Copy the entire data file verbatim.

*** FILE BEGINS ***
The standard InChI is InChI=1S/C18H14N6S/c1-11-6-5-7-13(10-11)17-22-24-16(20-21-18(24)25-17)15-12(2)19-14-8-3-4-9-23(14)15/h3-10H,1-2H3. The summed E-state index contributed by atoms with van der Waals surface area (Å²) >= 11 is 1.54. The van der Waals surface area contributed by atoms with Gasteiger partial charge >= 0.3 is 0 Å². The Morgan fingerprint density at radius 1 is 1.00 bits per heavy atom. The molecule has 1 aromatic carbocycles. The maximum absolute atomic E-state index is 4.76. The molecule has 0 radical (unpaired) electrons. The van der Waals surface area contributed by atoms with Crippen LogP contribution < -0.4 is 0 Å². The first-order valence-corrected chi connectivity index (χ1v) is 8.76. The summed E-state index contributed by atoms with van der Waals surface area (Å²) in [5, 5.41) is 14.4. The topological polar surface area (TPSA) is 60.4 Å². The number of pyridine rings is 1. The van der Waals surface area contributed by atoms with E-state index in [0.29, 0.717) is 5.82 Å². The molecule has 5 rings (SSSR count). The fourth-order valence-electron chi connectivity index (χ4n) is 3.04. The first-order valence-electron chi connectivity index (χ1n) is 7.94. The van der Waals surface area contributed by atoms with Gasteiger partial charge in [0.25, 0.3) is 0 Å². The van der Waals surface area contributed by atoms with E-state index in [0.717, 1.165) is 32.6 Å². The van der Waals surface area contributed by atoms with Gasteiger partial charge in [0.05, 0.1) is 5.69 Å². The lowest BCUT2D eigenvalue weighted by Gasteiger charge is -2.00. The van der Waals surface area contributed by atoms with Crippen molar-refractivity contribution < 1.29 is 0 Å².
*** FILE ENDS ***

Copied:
The standard InChI is InChI=1S/C18H14N6S/c1-11-6-5-7-13(10-11)17-22-24-16(20-21-18(24)25-17)15-12(2)19-14-8-3-4-9-23(14)15/h3-10H,1-2H3. The summed E-state index contributed by atoms with van der Waals surface area (Å²) >= 11 is 1.54. The van der Waals surface area contributed by atoms with Gasteiger partial charge >= 0.3 is 0 Å². The Morgan fingerprint density at radius 1 is 1.00 bits per heavy atom. The molecule has 1 aromatic carbocycles. The maximum absolute atomic E-state index is 4.76. The molecule has 0 radical (unpaired) electrons. The van der Waals surface area contributed by atoms with Crippen LogP contribution < -0.4 is 0 Å². The first-order valence-corrected chi connectivity index (χ1v) is 8.76. The summed E-state index contributed by atoms with van der Waals surface area (Å²) in [5, 5.41) is 14.4. The topological polar surface area (TPSA) is 60.4 Å². The number of pyridine rings is 1. The van der Waals surface area contributed by atoms with E-state index in [0.29, 0.717) is 5.82 Å². The molecule has 5 rings (SSSR count). The fourth-order valence-electron chi connectivity index (χ4n) is 3.04. The first-order valence-electron chi connectivity index (χ1n) is 7.94. The van der Waals surface area contributed by atoms with Gasteiger partial charge in [0.25, 0.3) is 0 Å². The van der Waals surface area contributed by atoms with E-state index in [0.717, 1.165) is 32.6 Å². The van der Waals surface area contributed by atoms with Gasteiger partial charge in [0.05, 0.1) is 5.69 Å². The lowest BCUT2D eigenvalue weighted by Gasteiger charge is -2.00. The van der Waals surface area contributed by atoms with Crippen molar-refractivity contribution < 1.29 is 0 Å².